The remaining slip is cast into a two-part bar mold. A working environment maintained at 35° C. is used for these casts as well. The bar mold produces six bars of the dimensions 0.5"×0.5"×3". After casting proceeds sufficiently, the six bars are demolded and allowed to dry overnight on the bench. The bars are then further conditioned by 6 hours at 60° C., followed by 24 hours at 110° C. The bars are then placed in a dessicator to cool. Twenty-four hours prior to testing, half of the bars are transferred to a constant humidity chamber (50 percent relative humidity-saturated sodium dichromate solution). Modulus of rupture (MOR) testing is accomplished with an Instron device (Model 1125) with the following settings: 1000 lb load cell, full scale load set to 50 lb; crosshead speed 0.05 inches/minute; support knives spaced at 2.0 inches. The modulus of rupture for both anhydrous and 50 percent humidity bars is calculated by the standard equation given in the ASTM standard.

The foregoing procedures are employed to obtain the results listed in the following Examples and Comparative Experiments.

COMPARATIVE EXPERIMENT 1 Not an embodiment of the present invention

Control--No additive is mixed in the slip. The test results are as follows:

______________________________________Add.             Dry     Cast  Anhyd. 50% HumLevel  Viscosity Time    Wt    MOR    MOR(ppm)  (cps)     (sec)   (g)   (psi)  (psi)______________________________________0      1050      77.8    53.4  326.1  262.1______________________________________
EXAMPLE 1

Various levels of tetraethylene pentamine (TEPA) are added to the slip, with the following results:

______________________________________Add.             Dry     Cast  Anhyd. 50% HumLevel  Viscosity Time    Wt    MOR    MOR(ppm)  (cps)     (sec)   (g)   (psi)  (psi)______________________________________ 100   1200      76.6    49.6  312.6  271.6 500   1000      67.2    62.4  288.4  240.11000   1500      78.4    74.6  254.8  212.01200   3250      95.5    90.4  227.9  189.31500   >10000.sup.11700   >10000.sup.12000   >10000.sup.1______________________________________ .sup.1 Slip not castable

The addition of TEPA generally increases cast weight (compared to Comparative Experiment 1) obtained with a two-minute casting time which indicates an increased cast rate. Above a certain level of addition, slip viscosity is adversely affected.

EXAMPLE 2

Various levels (solids basis) of a styrene/butadiene latex are added to the slip, with the following results:

______________________________________Add.             Dry     Cast  Anhyd. 50% HumLevel  Viscosity Time    Wt    MOR    MOR(ppm)  (cps)     (sec)   (g)   (psi)  (psi)______________________________________ 100   1250      80.2    53.3  302.5  278.6 250   1400      79.8    54.1  327.5  289.9 500   1050      71.2    54.8  311.2  259.1 750   1250      78.2    56.8  348.8  283.01000   1650      87.7    56.8  356.1  285.31200   3500      82.7    66.8  336.1  276.21500   3750      90.0    64.8  391.7  275.72000   3850      92.6    68.2  395.0  319.3______________________________________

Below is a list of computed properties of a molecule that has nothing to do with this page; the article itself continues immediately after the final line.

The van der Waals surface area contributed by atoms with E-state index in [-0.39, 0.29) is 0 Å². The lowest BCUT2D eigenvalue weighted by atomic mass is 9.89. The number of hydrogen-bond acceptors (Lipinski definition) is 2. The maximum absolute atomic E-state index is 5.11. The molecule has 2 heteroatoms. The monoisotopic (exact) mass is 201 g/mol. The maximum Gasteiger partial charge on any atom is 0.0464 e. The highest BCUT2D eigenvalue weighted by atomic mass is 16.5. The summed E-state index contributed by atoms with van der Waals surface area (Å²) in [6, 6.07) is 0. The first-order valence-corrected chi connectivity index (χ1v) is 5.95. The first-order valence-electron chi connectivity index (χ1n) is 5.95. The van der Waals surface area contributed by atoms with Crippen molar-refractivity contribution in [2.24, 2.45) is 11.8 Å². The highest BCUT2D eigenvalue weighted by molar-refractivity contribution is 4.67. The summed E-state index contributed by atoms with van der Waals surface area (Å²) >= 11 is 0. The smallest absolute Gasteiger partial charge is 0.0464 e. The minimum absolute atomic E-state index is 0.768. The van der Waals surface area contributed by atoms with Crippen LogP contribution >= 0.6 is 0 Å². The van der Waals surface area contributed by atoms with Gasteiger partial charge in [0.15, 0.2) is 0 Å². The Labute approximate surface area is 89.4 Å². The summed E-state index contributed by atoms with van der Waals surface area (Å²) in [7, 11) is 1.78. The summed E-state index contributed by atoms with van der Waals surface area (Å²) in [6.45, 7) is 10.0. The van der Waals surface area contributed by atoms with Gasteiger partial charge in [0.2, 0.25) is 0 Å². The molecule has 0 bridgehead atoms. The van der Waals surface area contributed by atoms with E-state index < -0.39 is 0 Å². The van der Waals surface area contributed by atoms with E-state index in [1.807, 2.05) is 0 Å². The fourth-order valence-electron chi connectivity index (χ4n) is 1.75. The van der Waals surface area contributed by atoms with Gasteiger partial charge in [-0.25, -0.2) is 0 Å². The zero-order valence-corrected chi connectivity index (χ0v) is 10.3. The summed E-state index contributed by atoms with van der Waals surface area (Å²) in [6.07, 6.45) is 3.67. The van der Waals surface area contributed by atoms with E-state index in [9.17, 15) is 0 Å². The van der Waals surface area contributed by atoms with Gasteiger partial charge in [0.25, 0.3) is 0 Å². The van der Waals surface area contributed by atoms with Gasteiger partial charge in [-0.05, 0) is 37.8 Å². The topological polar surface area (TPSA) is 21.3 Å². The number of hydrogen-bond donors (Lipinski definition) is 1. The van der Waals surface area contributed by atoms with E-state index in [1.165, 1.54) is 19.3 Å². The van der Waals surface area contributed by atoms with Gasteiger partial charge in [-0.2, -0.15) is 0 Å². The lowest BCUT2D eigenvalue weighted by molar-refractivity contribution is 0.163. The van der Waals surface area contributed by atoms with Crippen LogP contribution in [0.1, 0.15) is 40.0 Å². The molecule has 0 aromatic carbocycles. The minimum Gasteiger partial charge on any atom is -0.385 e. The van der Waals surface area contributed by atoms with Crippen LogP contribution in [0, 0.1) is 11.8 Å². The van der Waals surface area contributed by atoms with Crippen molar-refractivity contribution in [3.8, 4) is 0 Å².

When compared to Comparative Example 1, addition of styrene/butadiene latex alone has little effect upon viscosity until a level of 1200 ppm is attained. It should also be noted that the addition of the styrene butadiene latex has little effect on cast weight unless the viscosity is also substantially increased. Similarly, green strength is little effected.

EXAMPLE 3

A blend of 25 percent (solids basis) SB Latex 233A (a styrene/butadiene latex available commercially from The Dow Chemical Company), 25 percent TEPA, and 50 percent water is added to the slip at the level of 1000 ppm active basis (2000 ppm solution basis) with the following results:

______________________________________Add.             Dry     Cast  Anhyd. 50% HumLevel  Viscosity Time    Wt    MOR    MOR(ppm)  (cps)     (sec)   (g)   (psi)  (psi)______________________________________1000   1500      81.7    62.5  324.4  270.3______________________________________

When a blend of TEPA and the latex is employed, cast weight is increased while the other casting parameters are held about constant (compared to Comparative Experiment 1).

EXAMPLE 4

Various polyethylene polyamines are added to the slip at 1000 ppm, with the following results:

______________________________________    Vis-     Dry     Cast  Anhyd. 50% Hum    cosity   Time    Wt    MOR    MORAdd. ID  (cps)    (sec)   (g)   (psi)  (psi)______________________________________Ethylene-     950     83.6    60.0  277.5  243.7diamineDiethylene-    1750     76.8    78.0  261.6  205.6triamineTriethylene-    2050     79.4    77.8  249.8  200.3tetramineTriethylene-    1500     78.4    74.6  254.8  212.0pentamineEthylene-    3500     92.3    90.8  228.8  179.1amineE-100.sup.1Piperazine     600     75.5    54.0  301.8  253.1______________________________________ .sup.1 This is a blend of isomers having similar boiling points that is commercially available from The Dow Chemical Company.